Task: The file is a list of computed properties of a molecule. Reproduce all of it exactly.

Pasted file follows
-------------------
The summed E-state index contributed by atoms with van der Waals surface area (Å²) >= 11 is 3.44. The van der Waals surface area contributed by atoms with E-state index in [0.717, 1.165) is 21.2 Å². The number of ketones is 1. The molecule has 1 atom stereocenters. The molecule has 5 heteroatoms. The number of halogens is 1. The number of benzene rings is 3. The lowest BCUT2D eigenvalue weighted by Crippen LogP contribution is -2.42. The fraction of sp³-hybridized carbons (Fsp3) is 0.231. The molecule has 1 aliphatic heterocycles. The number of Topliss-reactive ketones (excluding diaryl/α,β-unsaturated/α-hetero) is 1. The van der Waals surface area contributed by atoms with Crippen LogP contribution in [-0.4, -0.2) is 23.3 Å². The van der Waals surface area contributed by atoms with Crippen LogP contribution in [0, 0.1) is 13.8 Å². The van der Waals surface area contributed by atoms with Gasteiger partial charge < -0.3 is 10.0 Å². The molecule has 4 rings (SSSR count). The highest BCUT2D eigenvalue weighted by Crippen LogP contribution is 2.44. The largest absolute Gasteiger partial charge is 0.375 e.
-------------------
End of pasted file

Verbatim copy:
The summed E-state index contributed by atoms with van der Waals surface area (Å²) >= 11 is 3.44. The van der Waals surface area contributed by atoms with E-state index in [0.717, 1.165) is 21.2 Å². The number of ketones is 1. The molecule has 1 atom stereocenters. The molecule has 5 heteroatoms. The number of halogens is 1. The number of benzene rings is 3. The lowest BCUT2D eigenvalue weighted by Crippen LogP contribution is -2.42. The fraction of sp³-hybridized carbons (Fsp3) is 0.231. The molecule has 1 aliphatic heterocycles. The number of Topliss-reactive ketones (excluding diaryl/α,β-unsaturated/α-hetero) is 1. The van der Waals surface area contributed by atoms with Crippen LogP contribution in [-0.4, -0.2) is 23.3 Å². The van der Waals surface area contributed by atoms with Crippen LogP contribution in [0, 0.1) is 13.8 Å². The van der Waals surface area contributed by atoms with Gasteiger partial charge < -0.3 is 10.0 Å². The molecule has 4 rings (SSSR count). The highest BCUT2D eigenvalue weighted by Crippen LogP contribution is 2.44. The largest absolute Gasteiger partial charge is 0.375 e.